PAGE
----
Description/subject: "By now, the main contours of the recent events in Rakhine State, in western Myanmar, are well-known. On August 25, an insurgent group calling itself the Arakan Rohingya Salvation Army (ARSA) (previously Harakah al-Yaqin) attacked police posts in northern Rakhine, eliciting a broad counterinsurgency response from the Myanmar military that has displaced over 400,000 Rohingya people into Bangladesh. As in previous cycles of violence, the Myanmar military, or Tatmadaw, has reportedly targeted civilians in its “clearance operations,” leading to allegations of killings, rape, and the burning of villages. The UN’s human rights body has referred to this latest outbreak of violence as “a textbook example of ethnic cleansing.” The crisis in, and now, beyond, Rakhine is part of a much longer story of Rohingya oppression and persecution in Myanmar. This history has almost certainly contributed to the growth of the ARSA insurgency. In contrast to its own claims and those of the Myanmar government and media, ARSA comes across as a poor, small, and desperate movement, staging its attacks in a haphazard manner with homemade weapons like knives, swords, and sticks. The Myanmar government and Burmese media, however, have painted ARSA— and in many ways, Rohingya people more broadly— as part of global Islamist networks. In government communications, “extremist Bengali terrorists” is the favored term for the military’s current foe in Rakhine. Notably, the current crisis is unfolding under the government of Daw Aung San Suu Kyi. She is Myanmar’s long-time opposition leader, a Nobel Peace Prize laureate, and the leader of the National League for Democracy (NLD). The NLD swept into power in the country’s nationwide elections of late 2015, the first open national elections in generations..."
Author/creator: Soe Lin Aung
Language: English
Source/publisher: TEACIRCLEOXFORD
Format/size: html
Date of entry/update: 06 January 2018


Title: No Excuse for Aung San Suu Kyi’s (In)actions
Date of publication: 25 September 2017
Description/subject: "It’s difficult to imagine a more dramatic drop in public stature than the one Aung San Suu Kyi has experienced these past few weeks. No doubt due in large part to the overwhelming sense of betrayal felt by many, the Nobel Laureate has been harshly criticized for her country’s recent treatment of the Rohingya. Words like “Genocide” and “Ethnic Cleansing” have, to my mind, been aptly used to define the situation in Rakhine State. With hundreds dead and hundreds of thousands fleeing across the border to Bangladesh, it’s difficult to imagine a more systematic and purposeful deprivation of life and human rights currently unfolding. In the bloody corpus of human suffering, this chapter should without a doubt serve as the stereotypical example of ethnic cleansing. To a large extent, the international media agrees with that statement. And yet, though their denunciation of recent events has been forceful, the condemnation of Aung San Suu Kyi has proved a qualified one especially in more analytically minded circles. As it turns out, holding a Nobel prize inclines people, specifically those who consider themselves thoughtful, towards leniency. This is why you’ll hear arguments claiming that Daw Aung San Suu Kyi has no good options, that she must appease the military leaders who are truly behind this massacre, that she risks damaging Myanmar’s fledgling democracy with too strong a denunciation of violence, and that the majority Bamar would turn against her should she speak out too strongly in defense of the Rohingya. Suu Kyi’s chief moral failing, by these accounts, is one of inaction. Her silence, rather than any active effort to tangibly harm people, is the main cause for disappointment..."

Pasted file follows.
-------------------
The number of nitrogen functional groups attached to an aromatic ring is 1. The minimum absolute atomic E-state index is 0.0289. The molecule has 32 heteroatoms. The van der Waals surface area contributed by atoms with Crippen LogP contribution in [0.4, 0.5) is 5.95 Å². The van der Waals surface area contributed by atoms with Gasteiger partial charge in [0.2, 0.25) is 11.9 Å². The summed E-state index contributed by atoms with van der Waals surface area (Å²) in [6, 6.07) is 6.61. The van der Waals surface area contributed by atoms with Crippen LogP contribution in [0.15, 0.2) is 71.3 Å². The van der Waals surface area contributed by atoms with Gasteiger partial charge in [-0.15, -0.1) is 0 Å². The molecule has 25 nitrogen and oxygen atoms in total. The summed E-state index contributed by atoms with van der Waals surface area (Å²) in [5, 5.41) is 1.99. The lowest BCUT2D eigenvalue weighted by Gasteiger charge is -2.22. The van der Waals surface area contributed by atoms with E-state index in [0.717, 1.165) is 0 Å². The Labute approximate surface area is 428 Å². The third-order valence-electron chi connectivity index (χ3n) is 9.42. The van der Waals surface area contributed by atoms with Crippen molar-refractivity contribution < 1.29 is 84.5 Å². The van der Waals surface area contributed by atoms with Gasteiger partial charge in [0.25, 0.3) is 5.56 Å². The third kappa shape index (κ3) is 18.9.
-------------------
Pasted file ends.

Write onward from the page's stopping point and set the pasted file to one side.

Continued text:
Author/creator: Haroon Atcha
Language: English
Source/publisher: TEACIRCLEOXFORD
Format/size: html
Date of entry/update: 06 January 2018